In the past, Robinson has used crowdfunding for individual projects, like obtaining $26,000 for a cross-country RV tour that featured speaking engagements at historically black colleges and universities. And the company has secured small, short-term loans through PayPal. “Their Working Capital program is amazing,” said Robinson.
Media outlet Blavity’s 2017 acquisition of tour operator Travel Noire was a positive example of releasing some control, according to Johnson and Martin, with one black-owned company joining another black-owned company. Travel Noire declined to comment.
“I would much rather see Blavity acquire it than anybody else,” said Martin, who described the event as “watching two black women create a historic milestone.”
When news of the acquisition hit, Robinson of Nomadness Travel Tribe received numerous unexpected emails from concerned community members urging her not to sell, despite that she said she wasn’t even considering it.
What Are the Odds for Black Founders Seeking Outside Funding?
The venture capital world is overwhelmingly white. According to a study by Social + Capital, 78 percent of senior investment team members at top VCs were white, and only 1 percent were black. Of the 71 funds analyzed, 30 percent were all-white.
Minority-owned companies are less likely to receive loans than non-minority firms, according to research by the Minority Business Development Agency. Among firms with gross receipts under $500,000, 23 percent of non-minority firms received loans compared to 17 percent of minority firms.
In addition, minority-owned firms received lower loan amounts, were denied loans three times as frequently, and paid higher interest rates. The study also said that minority-owned firms receive smaller equity investments — the average amount of new equity investments was $3,379 for minority firms, which is 43 percent of the non-minority level.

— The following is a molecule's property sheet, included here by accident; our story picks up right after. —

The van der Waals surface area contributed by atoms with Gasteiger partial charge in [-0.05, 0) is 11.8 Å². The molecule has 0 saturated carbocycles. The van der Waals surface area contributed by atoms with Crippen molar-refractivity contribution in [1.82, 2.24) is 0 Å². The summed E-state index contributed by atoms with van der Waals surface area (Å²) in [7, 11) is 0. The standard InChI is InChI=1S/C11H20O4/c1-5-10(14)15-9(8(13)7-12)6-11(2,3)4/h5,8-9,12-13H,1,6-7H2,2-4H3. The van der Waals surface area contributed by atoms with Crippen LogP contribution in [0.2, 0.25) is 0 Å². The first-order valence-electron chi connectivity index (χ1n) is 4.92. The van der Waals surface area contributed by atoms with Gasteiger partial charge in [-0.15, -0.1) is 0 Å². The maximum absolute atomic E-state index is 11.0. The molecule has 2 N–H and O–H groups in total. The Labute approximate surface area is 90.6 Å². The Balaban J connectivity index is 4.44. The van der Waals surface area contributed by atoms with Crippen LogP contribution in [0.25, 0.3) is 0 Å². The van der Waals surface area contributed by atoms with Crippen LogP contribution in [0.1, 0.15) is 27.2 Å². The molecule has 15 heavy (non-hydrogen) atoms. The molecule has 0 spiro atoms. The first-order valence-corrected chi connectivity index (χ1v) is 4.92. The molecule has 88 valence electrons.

The agency also noted that a lower level of wealth among Americans of color creates a barrier to entry, as funding in the earliest stages often comes from the founder, friends, or family.
If anything, Black & Abroad is open to non-equity crowdfunding first, while being wary of loans and even more wary of venture capital, according to its founders. Equity crowdfunding has been recognized as helping to level the playing field for black entrepreneurs, as it allows anyone in the United States over 18 to invest in startups in with amounts as small as $10.
Major banks have a long history of giving unfair, even predatory terms to black loan-seekers, said Martin, who doesn’t want to be involved in that type of debt.
Despite these obstacles, entrepreneurship among black Americans remains strong. Black Americans start businesses at higher rates than white Americans (14 percent versus 12 percent), though their established business ownership levels are little more than half that of whites (4.5 percent versus 8.7 percent), according to a report by Babson College and Baruch College.
The black travel movement continues to grow steadily — maybe not as quickly as some other areas of the startup world — and it doesn’t seem bogged down with the often-discriminatory practices of venture capital investment.